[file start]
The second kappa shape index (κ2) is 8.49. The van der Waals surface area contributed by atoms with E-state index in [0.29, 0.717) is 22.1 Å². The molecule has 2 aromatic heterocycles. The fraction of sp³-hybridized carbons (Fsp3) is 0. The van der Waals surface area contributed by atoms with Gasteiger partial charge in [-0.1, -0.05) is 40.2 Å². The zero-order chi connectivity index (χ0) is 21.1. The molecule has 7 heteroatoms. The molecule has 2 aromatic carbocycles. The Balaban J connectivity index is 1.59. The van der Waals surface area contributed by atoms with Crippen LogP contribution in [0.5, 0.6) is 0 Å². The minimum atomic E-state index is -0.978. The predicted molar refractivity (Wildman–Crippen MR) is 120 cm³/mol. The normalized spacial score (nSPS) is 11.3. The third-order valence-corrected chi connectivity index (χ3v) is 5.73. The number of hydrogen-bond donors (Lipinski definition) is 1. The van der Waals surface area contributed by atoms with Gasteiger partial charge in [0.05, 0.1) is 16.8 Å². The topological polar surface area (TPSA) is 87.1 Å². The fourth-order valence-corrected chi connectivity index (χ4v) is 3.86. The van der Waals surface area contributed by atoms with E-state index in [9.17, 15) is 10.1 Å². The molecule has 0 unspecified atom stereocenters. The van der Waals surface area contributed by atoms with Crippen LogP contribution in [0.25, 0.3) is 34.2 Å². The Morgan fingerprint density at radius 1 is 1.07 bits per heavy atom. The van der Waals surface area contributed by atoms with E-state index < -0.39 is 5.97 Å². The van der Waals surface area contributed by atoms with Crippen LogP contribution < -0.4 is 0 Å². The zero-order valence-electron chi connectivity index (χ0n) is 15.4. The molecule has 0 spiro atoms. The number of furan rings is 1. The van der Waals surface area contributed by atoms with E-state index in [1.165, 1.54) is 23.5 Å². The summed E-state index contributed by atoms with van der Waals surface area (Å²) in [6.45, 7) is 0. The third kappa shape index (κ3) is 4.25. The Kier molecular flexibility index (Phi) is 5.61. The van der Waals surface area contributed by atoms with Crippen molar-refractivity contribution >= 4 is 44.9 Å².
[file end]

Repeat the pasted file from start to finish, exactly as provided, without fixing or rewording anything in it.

The second kappa shape index (κ2) is 8.49. The van der Waals surface area contributed by atoms with E-state index in [0.29, 0.717) is 22.1 Å². The molecule has 2 aromatic heterocycles. The fraction of sp³-hybridized carbons (Fsp3) is 0. The van der Waals surface area contributed by atoms with Gasteiger partial charge in [-0.1, -0.05) is 40.2 Å². The zero-order chi connectivity index (χ0) is 21.1. The molecule has 7 heteroatoms. The molecule has 2 aromatic carbocycles. The Balaban J connectivity index is 1.59. The van der Waals surface area contributed by atoms with Crippen LogP contribution in [0.5, 0.6) is 0 Å². The minimum atomic E-state index is -0.978. The predicted molar refractivity (Wildman–Crippen MR) is 120 cm³/mol. The normalized spacial score (nSPS) is 11.3. The third-order valence-corrected chi connectivity index (χ3v) is 5.73. The number of hydrogen-bond donors (Lipinski definition) is 1. The van der Waals surface area contributed by atoms with Gasteiger partial charge in [0.05, 0.1) is 16.8 Å². The topological polar surface area (TPSA) is 87.1 Å². The fourth-order valence-corrected chi connectivity index (χ4v) is 3.86. The van der Waals surface area contributed by atoms with E-state index in [9.17, 15) is 10.1 Å². The molecule has 0 unspecified atom stereocenters. The van der Waals surface area contributed by atoms with Crippen LogP contribution in [0.25, 0.3) is 34.2 Å². The Morgan fingerprint density at radius 1 is 1.07 bits per heavy atom. The van der Waals surface area contributed by atoms with E-state index < -0.39 is 5.97 Å². The van der Waals surface area contributed by atoms with Crippen LogP contribution < -0.4 is 0 Å². The zero-order valence-electron chi connectivity index (χ0n) is 15.4. The molecule has 0 spiro atoms. The number of furan rings is 1. The van der Waals surface area contributed by atoms with E-state index in [1.165, 1.54) is 23.5 Å². The summed E-state index contributed by atoms with van der Waals surface area (Å²) in [6.45, 7) is 0. The third kappa shape index (κ3) is 4.25. The Kier molecular flexibility index (Phi) is 5.61. The van der Waals surface area contributed by atoms with Crippen molar-refractivity contribution >= 4 is 44.9 Å².